Government officials like to tout “government-industry” partnerships to promote job growth. Leave the government and our tax dollars out of the picture with industry-college partnerships. I’m referring to co-op programs and apprenticeships, combinations of education and work experience that grow the economy and educate productive citizens.
Co-op programs are usually used for professional careers requiring a 4-year degree, often in STEM subjects. A promising student enters into a contract with an employer that gives the student tuition assistance and summer on-the-job experience in exchange for the student agreeing to work for that employer for a specific number of years. If the student defaults on the contract the unrepaid part of the assistance becomes a loan that must be repaid. If the company defaults on the deal the student owes nothing.
Apprenticeships are used for skilled trades and typically involve education at a community college, possibly up to an associate degree, along with on-the-job training and work experience. The contract is similar to the co-op program. Apprenticeships work. The US will always need skilled trades if it wants to regain industrial superiority, repair it’s aging infrastructure, keep construction building, and keep transportation moving. Skilled trades offer a decent living to those who would rather work with their hands than in a white-collar career but want to do more than flip burgers.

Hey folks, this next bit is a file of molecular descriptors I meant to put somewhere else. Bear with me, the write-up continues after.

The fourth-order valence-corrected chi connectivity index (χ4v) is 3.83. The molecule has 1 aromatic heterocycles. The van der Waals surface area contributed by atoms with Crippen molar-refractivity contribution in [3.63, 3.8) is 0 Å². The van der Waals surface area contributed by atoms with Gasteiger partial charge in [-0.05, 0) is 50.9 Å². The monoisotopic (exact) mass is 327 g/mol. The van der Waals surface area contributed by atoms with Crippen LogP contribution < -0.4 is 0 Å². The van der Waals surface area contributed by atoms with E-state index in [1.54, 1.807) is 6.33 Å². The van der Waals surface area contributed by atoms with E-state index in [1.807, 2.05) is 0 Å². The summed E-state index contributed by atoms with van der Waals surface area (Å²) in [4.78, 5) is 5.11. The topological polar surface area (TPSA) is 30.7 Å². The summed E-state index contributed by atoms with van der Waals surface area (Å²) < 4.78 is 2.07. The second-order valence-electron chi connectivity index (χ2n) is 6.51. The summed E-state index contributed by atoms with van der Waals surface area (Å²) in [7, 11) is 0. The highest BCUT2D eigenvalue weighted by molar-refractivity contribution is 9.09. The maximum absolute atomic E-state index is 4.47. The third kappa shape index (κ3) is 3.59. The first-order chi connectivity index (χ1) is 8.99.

Both of these programs exist now, but expansion of them would be better than more government intervention. We could even give US companies a tax incentive to help train US workers and offset the cost with higher charges for importing foreign workers, e.g., through the H1B visa program